Something like a child's inflatable swimming pool would be ideal, if your family already owns one. A 6-foot diameter pool would collect about 17 gallons of water if it rained one-inch. An 8-foot diameter pool would collect about 31 gallons of water if it rained one-inch. (Note: One gallon of water = 231 cubic inches of water.)

    Or you could secure a clean 10' by 12' tarpaulin (or a clean thick sheet of plastic) in a manner where it slopes downward into a "V" shape towards a large 5-gallon pot (or other large container). Tarpaulins are commonly called tarps. With this size tarp you could collect about 70 gallons of water if it rains one-inch in your area (if you keep emptying and replacing your 5-gallon pot). However, you will need to secure your tarp very carefully because it is frequently very windy during a rain storm. Determine the primary direction in which the wind is blowing and then secure your tarp facing the wind at an upwards angle so the wind will blow a lot of the rain onto the surface of your tarp where it can collect and be channeled down into your water storage container.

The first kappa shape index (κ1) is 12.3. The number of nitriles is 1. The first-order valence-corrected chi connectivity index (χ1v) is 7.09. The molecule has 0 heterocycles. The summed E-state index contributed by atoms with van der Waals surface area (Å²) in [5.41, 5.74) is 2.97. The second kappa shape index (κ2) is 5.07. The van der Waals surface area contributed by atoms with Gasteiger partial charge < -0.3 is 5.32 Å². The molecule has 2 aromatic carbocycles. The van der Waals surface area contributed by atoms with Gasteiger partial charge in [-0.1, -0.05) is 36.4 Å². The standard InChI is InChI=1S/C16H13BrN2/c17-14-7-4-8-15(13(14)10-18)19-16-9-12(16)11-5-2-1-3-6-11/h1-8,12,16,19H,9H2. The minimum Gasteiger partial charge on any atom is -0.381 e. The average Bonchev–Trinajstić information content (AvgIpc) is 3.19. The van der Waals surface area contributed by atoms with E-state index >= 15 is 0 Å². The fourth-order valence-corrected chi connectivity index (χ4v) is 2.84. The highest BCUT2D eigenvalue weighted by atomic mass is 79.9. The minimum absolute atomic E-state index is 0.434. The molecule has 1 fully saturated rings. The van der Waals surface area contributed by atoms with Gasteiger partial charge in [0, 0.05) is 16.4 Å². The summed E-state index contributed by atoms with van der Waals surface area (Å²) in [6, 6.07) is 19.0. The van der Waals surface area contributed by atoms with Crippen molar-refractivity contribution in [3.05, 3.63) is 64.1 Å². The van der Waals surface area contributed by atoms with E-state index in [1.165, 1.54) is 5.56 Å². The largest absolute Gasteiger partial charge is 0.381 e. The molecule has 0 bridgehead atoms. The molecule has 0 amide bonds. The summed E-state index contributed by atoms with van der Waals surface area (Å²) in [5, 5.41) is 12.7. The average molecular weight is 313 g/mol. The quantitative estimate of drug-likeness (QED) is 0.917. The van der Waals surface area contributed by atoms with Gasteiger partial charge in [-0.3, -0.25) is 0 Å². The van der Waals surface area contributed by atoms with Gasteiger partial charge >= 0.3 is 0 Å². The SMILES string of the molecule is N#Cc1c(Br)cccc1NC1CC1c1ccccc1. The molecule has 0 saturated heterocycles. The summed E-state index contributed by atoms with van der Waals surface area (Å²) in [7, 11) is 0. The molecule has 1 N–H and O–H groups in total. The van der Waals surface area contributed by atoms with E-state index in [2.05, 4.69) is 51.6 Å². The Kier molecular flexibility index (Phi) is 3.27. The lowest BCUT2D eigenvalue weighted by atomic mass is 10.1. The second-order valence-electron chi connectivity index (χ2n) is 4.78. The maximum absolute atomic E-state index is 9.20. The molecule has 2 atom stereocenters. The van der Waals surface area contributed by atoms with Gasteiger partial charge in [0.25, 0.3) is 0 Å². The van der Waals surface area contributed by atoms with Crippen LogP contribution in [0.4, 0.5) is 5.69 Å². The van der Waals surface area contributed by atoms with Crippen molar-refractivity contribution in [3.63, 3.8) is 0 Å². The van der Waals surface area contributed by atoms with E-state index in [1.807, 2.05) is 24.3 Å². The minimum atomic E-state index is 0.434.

In many areas it usually rains LESS than one-inch each time it rains, so it would probably be a good idea to use several tarps to collect rain water when it does rain. Many different tarp sizes are available, but for collecting rain water a tarp between 6' by 8' up to about 10' by 12' would be ideal. Smaller tarps don't cover enough area nor do they have very many other practical uses. Larger tarps are too heavy and they also have a limited number of other useful applications.

    If you are trying to decide between an inflatable swimming pool or a good tarp, then the tarp would be the better choice. It is usually less expensive, more durable, easier to transport between locations, easier to set up and take down, requires less storage space when not in use, and it will provide an overhead shelter if you need to do some unexpected camping. When camping, the two most useful items are a good hunting knife and a high quality tarp.

    Another option for collecting rain water would be to put clean bed sheets outside your windows. Let them get drenched in the rain, and then bring them inside and ring the water out of them by hand into a pot. Then stick them back out into the rain again. This is NOT the best method, but it will provide some drinking water.